Depending on the breed, the French bulldog can show a different physique. Sometimes you see higher, elongated specimens, sometimes small and compact dogs. The square head and the large, protruding ears are particularly striking. These give the popular dog breed a special appearance. The muzzle is short and many dogs exhibit an underbite. In most cases, the French bulldog has no tail or a very short tail.

How big does a French bulldog get?

The French bulldog can reach a height of 25 to 30 centimeters at the withers.

Training and keeping the French bulldog – this is important to note

Like any other breed, the Frenchie puppy needs consistent training right from the start. The greatest danger here, however, is that dog owners will succumb to the charm of the little Frenchman. It is therefore important to agree before the puppy moves into the family, whether the newcomer may, for example, be allowed on the sofa or in bed. Once you have gotten the bully used to something, or let it get away with it, it is difficult to re-educate him. The French bulldog has a little stubborn head that she can use in a targeted manner.

Nevertheless, the French bulldog is quite easy to train and is therefore also suitable for dog beginners. The breed is basically very affectionate and people-oriented, but if the puppy gets used to it from the start, he can easily be left alone for several hours. Since it is a fairly small dog, it can be kept in the city apartment without any problems. The Bully is happy to have a garden, but this is not absolutely necessary for keeping this breed.

Are French Bulldogs Aggressive?

Although the French bulldog is descended from the English bulldog, which was formerly used for dogfighting, the dog breed does not have aggressive traits. On the contrary: Frenchies are particularly lovable and peaceful companion dogs.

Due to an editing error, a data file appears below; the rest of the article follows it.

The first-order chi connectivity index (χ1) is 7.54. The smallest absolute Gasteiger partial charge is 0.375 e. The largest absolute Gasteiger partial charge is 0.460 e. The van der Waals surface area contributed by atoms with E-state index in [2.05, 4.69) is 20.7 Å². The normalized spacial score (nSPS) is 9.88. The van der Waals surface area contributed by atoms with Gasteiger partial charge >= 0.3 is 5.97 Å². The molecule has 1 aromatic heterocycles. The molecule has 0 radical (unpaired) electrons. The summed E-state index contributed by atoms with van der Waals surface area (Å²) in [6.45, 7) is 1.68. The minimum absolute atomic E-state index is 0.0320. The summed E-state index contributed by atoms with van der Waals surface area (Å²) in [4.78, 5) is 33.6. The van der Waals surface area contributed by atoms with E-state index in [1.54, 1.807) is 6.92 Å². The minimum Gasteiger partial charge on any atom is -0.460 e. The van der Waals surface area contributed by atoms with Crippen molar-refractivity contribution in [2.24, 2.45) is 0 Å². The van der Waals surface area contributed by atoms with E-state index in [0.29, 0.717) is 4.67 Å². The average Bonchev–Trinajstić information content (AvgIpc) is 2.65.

Diet of the French Bulldog

Care should be taken when feeding this breed as the French Bulldog is prone to food allergies. If the dog shows skin irritations and scratches itself regularly, this can be due to the food. In this case, the diet should be discussed with the veterinarian and changed. Even if the dog is increasingly suffering from flatulence, it is worth looking for another food. To avoid allergies, a grain-free diet is often advised for this breed. If you pick up your puppy from the breeder, you should definitely seek advice from them and not change or rearrange the food arbitrarily.

In order not to restrict the dogs’ freedom of movement, care should be taken to ensure that the bully does not become overweight. Among other things, this could also affect a misalignment of the limbs, which can cause pain in the dog in the long term.

Health – life expectancy & common diseases

French bulldog health is a touchy subject. What is certain is that this breed has become a veritable fashion dog in recent years. Unfortunately, the consequence of this will be carried out on the dogs and can be characterized by a clear overbreeding.

A related trend with health implications is the breeding of bullies with extremely short muzzles. Here one also speaks of torture breeding in the form of brachycephaly or short-headedness. This is a deformation of the head and skull, which is hereditary. The deformation of the head has been deliberately influenced by breeding to make the animals look cuter. This has serious consequences for the little French, who can increasingly suffer from breathing problems up to and including shortness of breath. It is therefore important to choose the right breeder so that the bully can also have the necessary quality of life. Care should be taken to ensure that the parent animals do not have a deep-set nose or closed nostrils and do not make any noise when breathing.

Caution should also be exercised when temperatures are high, as the breed has great difficulty intolerance of the summer heat. The dog should always have enough drinking water and a place in the shade, otherwise, it could run the risk of heatstroke. In winter, on the other hand, the dog may need to be protected from the cold with appropriate “clothing”, as it quickly begins to freeze due to the short fur. Frenchies’ eyes and skin are also sensitive and allergies can easily be triggered. Excessive climbing of stairs should also be avoided with this breed, otherwise, the dogs are easily prone to back problems.